Man pointing toward the word audit in a virtual interface

Schools Should Audit Their Booster Clubs

by Parent Booster USA on Sep 10, 2010 12:00 am

Schools, school districts and their business officers, superintendents, principals and other administrators should audit their booster clubs to make sure that they are operated legally, according to Parent Booster USA (PBUSA). According to PBUSA, school booster clubs often mistakenly and illegally use the school’s federal tax ID number and state sales tax-exemption certificate. In addition, booster clubs often fail to file required federal tax returns. A new law requires all nonprofits, regardless of the amount of funds raised, to file an IRS return.

PBUSA, a national educational organization, is offering a free program to help schools review their booster club operations and bring them into compliance. “PBUSA’s mission is to help schools, school districts and booster clubs navigate the complexities of operating a legal nonprofit school support organization,” stated PBUSA Founder Sandra Pfau Englund. “Through our new BoosterCheck program, PBUSA will provide a free report to school administrators that tells them whether their school booster clubs are incorporated, have federal tax-exempt 501(c)(3) status, and have filed the required IRS tax return.” If school booster clubs are not in compliance, the report will provide information on how to bring the school support groups into compliance. School administrators may sign up for the free program online at PBUSA’s website.

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The failure to operate legally and comply with federal regulations is, for the most part, unintentional according to Englund. “Most parent volunteers and school administrators are simply not aware of the rules,” noted Englund. “They just want to raise enough funds to support the band, choir, sports teams, and other school clubs and organizations.”

Parent Booster USA is a nonprofit, 501(c)(3) educational organization that provides support and information to school booster clubs. PBUSA is authorized under an IRS group letter ruling to provide immediate tax-exempt status to school booster clubs, eliminating the need for these organizations to file separately for tax-exempt status.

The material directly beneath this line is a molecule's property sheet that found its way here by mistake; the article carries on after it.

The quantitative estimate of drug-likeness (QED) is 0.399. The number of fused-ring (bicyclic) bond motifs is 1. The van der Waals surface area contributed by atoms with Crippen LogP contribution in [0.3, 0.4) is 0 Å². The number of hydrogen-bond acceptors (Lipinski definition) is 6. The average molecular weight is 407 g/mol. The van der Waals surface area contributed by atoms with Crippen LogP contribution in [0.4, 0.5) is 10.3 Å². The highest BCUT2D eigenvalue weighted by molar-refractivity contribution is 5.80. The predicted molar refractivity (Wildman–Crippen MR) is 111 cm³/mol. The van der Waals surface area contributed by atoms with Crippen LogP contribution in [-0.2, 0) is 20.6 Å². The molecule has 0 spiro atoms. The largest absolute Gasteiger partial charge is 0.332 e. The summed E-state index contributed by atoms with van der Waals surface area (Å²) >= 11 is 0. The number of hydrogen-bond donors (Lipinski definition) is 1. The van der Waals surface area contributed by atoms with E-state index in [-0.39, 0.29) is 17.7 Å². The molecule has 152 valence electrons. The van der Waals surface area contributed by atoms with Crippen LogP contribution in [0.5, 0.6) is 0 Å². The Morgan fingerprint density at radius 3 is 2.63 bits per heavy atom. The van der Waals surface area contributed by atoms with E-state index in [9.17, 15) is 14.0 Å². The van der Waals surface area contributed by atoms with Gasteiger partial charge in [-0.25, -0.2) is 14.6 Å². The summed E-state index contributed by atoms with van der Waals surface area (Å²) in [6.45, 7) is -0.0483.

Running an Effective Meeting

Sandra Pfau Englund

Aug 30, 2019

Booster club bylaws often reference Robert’s Rules of Order as the “rules” for managing a meeting. Have you ever read Robert’s Rules? It’s a good way to get a good night’s sleep!

O.k., so, having no rules leads to muddled, oftentimes chaotic meetings. On the other hand, using strict Robert’s Rules of Order can result in confusion or imbalance, dominated by those very few who understand Robert’s Rules. According to Sandra Englund, founder of Parent Booster USA, it’s far better to use a simplified form of parliamentary procedure. Using Sandy’s Simple Parlipro for Nonprofit Organizations, you provide a solid framework for your meeting that encourages everyone to participate and stops any one person from controlling it.

Meetings should not be all about the rules. According to David Gillig, Senior Vice President of Children's Hospital and Health Center in San Diego, a meeting should be 80% inspiration, learning and fun, and 20% business. Busy parents are more likely to attend if they feel as if they will gain something for themselves, and their kids, out of the meeting. We recommend that you start the meeting with something fun or educational — our parent engagement blog talks more about this.

Place reports at the end of the meeting; consider providing digital or written copies of reports that parents can read outside of the meeting. No one wants to sit through standard reports. One exception is financial reports. Always include the treasurer’s report. The treasurer’s report should include a written budget and a report that shows how money was raised and spent. Making bank statements available is a good way to help ensure accountability. You can read more on financial accountability here.

It’s good practice to put start times for each item on the agenda. This helps ensure that the meeting stays on track and flows effectively. It’s particularly important if you are discussing any controversial issues in which it is more likely that someone will filibuster! Having a rule that each person gets an opportunity to speak once, before anyone is given a second opportunity to speak, helps encourage more participation.

Below is a sample agenda to help you get the most out of your booster club meetings. Start your meeting by reviewing the agenda. This is where you can explain the “rules” you’ve set for the meeting, including for example, that you will work to stay on-time to help ensure that the meeting starts and ends accordingly. You can also mention here, or just before the Q&A time with the principal, that each person will be provided the opportunity to speak once before anyone speaks for a second time. The report time is kept brief to allow the bulk of time to be given to the information provided by the principal. Minutes need approved; although a little unusual, we included approving the minutes at the end to allow more time for the more important matters up front.

ABC Booster Club
1. Call to order & Review of Agenda 6:00p
2. Guest speaker – Principal Melissa Everly discusses school remodel plan 6:05-6:25p
3. Q&A 6:25-6:35p
4. Financial report 6:35-6:45p
5. Other reports 6:45-6:55p
6. Approve minutes from prior meeting 6:55p
7. Next Meeting 6:59p
8. Adjourn 7:00p

Planning and structuring your meeting for success if the key to having an effective meeting.


With PBUSA membership, we file all the IRS and state paperwork. We keep your booster club up and running year after year.